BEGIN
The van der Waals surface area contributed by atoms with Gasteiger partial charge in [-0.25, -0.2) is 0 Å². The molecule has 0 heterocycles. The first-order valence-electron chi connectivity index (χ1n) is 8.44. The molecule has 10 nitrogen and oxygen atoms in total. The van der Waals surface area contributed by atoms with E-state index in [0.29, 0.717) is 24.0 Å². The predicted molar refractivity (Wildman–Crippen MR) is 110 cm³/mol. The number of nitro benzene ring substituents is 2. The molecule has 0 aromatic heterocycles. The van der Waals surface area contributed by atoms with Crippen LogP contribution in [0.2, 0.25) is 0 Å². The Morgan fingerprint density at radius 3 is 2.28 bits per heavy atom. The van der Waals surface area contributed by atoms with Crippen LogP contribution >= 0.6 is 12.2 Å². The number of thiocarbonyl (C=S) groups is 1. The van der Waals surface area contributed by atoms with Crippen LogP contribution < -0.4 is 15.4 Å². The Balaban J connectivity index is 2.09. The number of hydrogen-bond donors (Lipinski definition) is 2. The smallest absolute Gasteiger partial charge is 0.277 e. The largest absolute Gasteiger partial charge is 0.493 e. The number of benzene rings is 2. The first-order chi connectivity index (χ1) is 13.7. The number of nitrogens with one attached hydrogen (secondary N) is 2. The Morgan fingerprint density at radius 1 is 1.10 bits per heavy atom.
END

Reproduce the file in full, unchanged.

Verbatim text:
The van der Waals surface area contributed by atoms with Gasteiger partial charge in [-0.25, -0.2) is 0 Å². The molecule has 0 heterocycles. The first-order valence-electron chi connectivity index (χ1n) is 8.44. The molecule has 10 nitrogen and oxygen atoms in total. The van der Waals surface area contributed by atoms with E-state index in [0.29, 0.717) is 24.0 Å². The predicted molar refractivity (Wildman–Crippen MR) is 110 cm³/mol. The number of nitro benzene ring substituents is 2. The molecule has 0 aromatic heterocycles. The van der Waals surface area contributed by atoms with Crippen LogP contribution in [0.2, 0.25) is 0 Å². The Morgan fingerprint density at radius 3 is 2.28 bits per heavy atom. The van der Waals surface area contributed by atoms with Crippen LogP contribution >= 0.6 is 12.2 Å². The number of thiocarbonyl (C=S) groups is 1. The van der Waals surface area contributed by atoms with Crippen LogP contribution < -0.4 is 15.4 Å². The Balaban J connectivity index is 2.09. The number of hydrogen-bond donors (Lipinski definition) is 2. The smallest absolute Gasteiger partial charge is 0.277 e. The largest absolute Gasteiger partial charge is 0.493 e. The number of benzene rings is 2. The first-order chi connectivity index (χ1) is 13.7. The number of nitrogens with one attached hydrogen (secondary N) is 2. The Morgan fingerprint density at radius 1 is 1.10 bits per heavy atom.